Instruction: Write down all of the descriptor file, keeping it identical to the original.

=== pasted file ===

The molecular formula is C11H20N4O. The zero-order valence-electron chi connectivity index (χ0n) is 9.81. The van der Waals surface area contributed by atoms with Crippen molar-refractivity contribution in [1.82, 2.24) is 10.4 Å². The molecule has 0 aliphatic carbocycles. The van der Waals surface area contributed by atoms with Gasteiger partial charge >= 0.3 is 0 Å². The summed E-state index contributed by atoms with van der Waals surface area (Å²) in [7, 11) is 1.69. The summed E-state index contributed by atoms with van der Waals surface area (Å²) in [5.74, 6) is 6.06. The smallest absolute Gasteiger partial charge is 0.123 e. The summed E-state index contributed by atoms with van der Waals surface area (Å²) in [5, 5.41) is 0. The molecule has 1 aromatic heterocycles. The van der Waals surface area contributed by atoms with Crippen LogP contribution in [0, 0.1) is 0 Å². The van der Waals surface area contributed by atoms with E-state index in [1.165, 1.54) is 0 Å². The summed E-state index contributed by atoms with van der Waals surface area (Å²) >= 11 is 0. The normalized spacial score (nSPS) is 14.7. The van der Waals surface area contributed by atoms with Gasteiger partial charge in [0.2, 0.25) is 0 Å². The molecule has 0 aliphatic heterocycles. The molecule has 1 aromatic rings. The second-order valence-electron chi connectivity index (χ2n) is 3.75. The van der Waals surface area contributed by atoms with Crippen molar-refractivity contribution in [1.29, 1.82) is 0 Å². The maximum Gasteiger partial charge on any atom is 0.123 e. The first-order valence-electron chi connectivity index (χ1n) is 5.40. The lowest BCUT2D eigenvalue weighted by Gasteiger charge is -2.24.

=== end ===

The molecular formula is C11H20N4O. The zero-order valence-electron chi connectivity index (χ0n) is 9.81. The van der Waals surface area contributed by atoms with Crippen molar-refractivity contribution in [1.82, 2.24) is 10.4 Å². The molecule has 0 aliphatic carbocycles. The van der Waals surface area contributed by atoms with Gasteiger partial charge >= 0.3 is 0 Å². The summed E-state index contributed by atoms with van der Waals surface area (Å²) in [7, 11) is 1.69. The summed E-state index contributed by atoms with van der Waals surface area (Å²) in [5.74, 6) is 6.06. The smallest absolute Gasteiger partial charge is 0.123 e. The summed E-state index contributed by atoms with van der Waals surface area (Å²) in [5, 5.41) is 0. The molecule has 1 aromatic heterocycles. The van der Waals surface area contributed by atoms with Crippen LogP contribution in [0, 0.1) is 0 Å². The van der Waals surface area contributed by atoms with E-state index in [1.165, 1.54) is 0 Å². The summed E-state index contributed by atoms with van der Waals surface area (Å²) >= 11 is 0. The normalized spacial score (nSPS) is 14.7. The van der Waals surface area contributed by atoms with Gasteiger partial charge in [0.2, 0.25) is 0 Å². The molecule has 0 aliphatic heterocycles. The molecule has 1 aromatic rings. The second-order valence-electron chi connectivity index (χ2n) is 3.75. The van der Waals surface area contributed by atoms with Crippen molar-refractivity contribution in [1.29, 1.82) is 0 Å². The maximum Gasteiger partial charge on any atom is 0.123 e. The first-order valence-electron chi connectivity index (χ1n) is 5.40. The lowest BCUT2D eigenvalue weighted by Gasteiger charge is -2.24.